How to Be Productive When You’re Your Own Boss

Wherever, Whenever, However

This seems to be the mantra for freelancers and people who love the idea of freelancing. So many people think that freelancing means you can lie around the whole day and get around to work when you feel like it. This is funny, because veteran freelancers know that this is nothing close to the reality of freelancing.

Freelancing is exciting, but it’s not all play; there’s hardly even any play. Freelancing may not be like the regular 9 to 5, but it still requires some regularity. You may not have any dress codes, but you still have to be professional. Every kind of work requires discipline; however, as soon as we leave the places of work where we had bosses, we start to think that we can do EVERYTHING that we could not do when we had a boss. In spite of the fact that you are your own employer, you owe it to your clients to be productive. But how can you get things done efficiently, when you’ve been used to having someone else tell you what to do, how to do it, and when to do it? It is a little difficult to adjust to, and this is why a lot of freelancers find themselves barely meeting deadlines, not because they do not have enough time to complete the tasks, but because they don’t know how to boss themselves.

Here are some things you can set up to improve your productivity when there is no time sheet and no progress report.

  1. Set Clear Goals: You won’t get much done unless you’re trying to achieve something and you know what that is. Therefore, every month, every week, every day, you need to have clear goals on the things that you want to have achieved at the end of the day. Include clear strategies, that includes a step-by-step process that will take you from getting started to getting it all done. With clear goals, you will know when it’s ok to rest, and when it is better to press on.

 

  1. Assign Tasks to Yourself Daily: Remember, you are your own boss now. You are not a person without a boss, you are your boss. So, give yourself work. Knowing your goals and the strategies to achieve them, set tasks that will get you there, and assign them to yourself daily, in order of importance. This way, you know exactly what you need to get done daily, and you know when you can afford to take time off to watch Insecure. Another thing about setting tasks for yourself is that you will not be confused or feel overwhelmed with your work. This is because, you know exactly what you need to be doing.

 

  1. Set Up Flexible Work Hours: True, you can’t penalise yourself for lateness, but it is also important that you show up on time. As a freelancer or entrepreneur, there is the constant temptation to start work in the middle of the day or even later, when you have a lot to do. This will affect the rate of your deliveries and possibly the quality of your work as well. Your work, no matter where you are working from, should have a dedicated time frame from each day. Your work hours can be flexible (this is of course the perk of self-employment), but they must be existent all the same. discover your most productive hours of the day; it could be at noon, after the kids have left for school and the neighbours have quit yelling at each other. The important thing is that you have dedicated work hours, and you invest those hours into good work.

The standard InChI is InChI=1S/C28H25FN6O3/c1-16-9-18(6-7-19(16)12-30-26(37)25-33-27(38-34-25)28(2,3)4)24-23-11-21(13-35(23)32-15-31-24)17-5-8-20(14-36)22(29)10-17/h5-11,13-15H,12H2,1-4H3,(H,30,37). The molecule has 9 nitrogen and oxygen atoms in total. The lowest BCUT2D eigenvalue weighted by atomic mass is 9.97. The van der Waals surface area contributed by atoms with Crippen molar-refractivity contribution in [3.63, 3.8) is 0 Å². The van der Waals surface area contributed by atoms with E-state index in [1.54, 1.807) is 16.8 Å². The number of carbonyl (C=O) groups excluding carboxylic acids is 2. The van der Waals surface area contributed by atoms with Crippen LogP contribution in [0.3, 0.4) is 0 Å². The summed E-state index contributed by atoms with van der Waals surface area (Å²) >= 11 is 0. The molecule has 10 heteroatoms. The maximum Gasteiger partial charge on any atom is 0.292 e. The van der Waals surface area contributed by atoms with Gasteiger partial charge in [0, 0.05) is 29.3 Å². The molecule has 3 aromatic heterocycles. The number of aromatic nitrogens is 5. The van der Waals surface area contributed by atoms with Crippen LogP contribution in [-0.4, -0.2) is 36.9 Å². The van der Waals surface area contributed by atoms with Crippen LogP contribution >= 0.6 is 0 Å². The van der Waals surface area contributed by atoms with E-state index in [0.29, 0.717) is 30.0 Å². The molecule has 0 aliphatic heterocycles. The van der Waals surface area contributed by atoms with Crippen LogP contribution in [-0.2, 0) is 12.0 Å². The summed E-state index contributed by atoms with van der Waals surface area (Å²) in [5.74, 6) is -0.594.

2. Set Up a Workspace: Don’t you go and build a cubicle in your living room, but don’t work from your bed either. A dedicated workspace helps to condition your mind to work, in spite of the fact that you are at home, and on your own. Set up a space that motivates you to get things done. With a simple table, a comfortable but not too comfortable chair, and a work lamp, you’re all set. Set up your laptop, your notes, and whatever else you work with in that space. When you are done with chores and you walk into that space, you’ll be ready for work. Move to your dedicated workspace and tell your brain, “Hey! Playtime is over.”

 

  1. Reward Yourself: It’s too bad you can’t win employee of the year anymore, but you can surely reward yourself for being a good sel-employee and a good boss as well. Give yourself treats when you complete tasks efficiently and effectively. The good thing is, you can reward yourself for just about anything; for staying off social media for an hour, for doing nothing but work for three full hours, or for not yelling at a troublesome client. Take yourself to dinner when you close a deal, buy yourself a pizza when you do really good work. Reward work; it makes you want to do more, and impress yourself.

Working for yourself can be hard, and getting yourself to be a good boss sometimes be an uphill task. But these tips can help you get things done in good time. Being your own boss is harder than being someone else’s boss, but you can do it. For sure, you can.

What issues do you have with getting stuff done by yourself that were not addressed in this article? Let us know in the comments.

July 24, 2020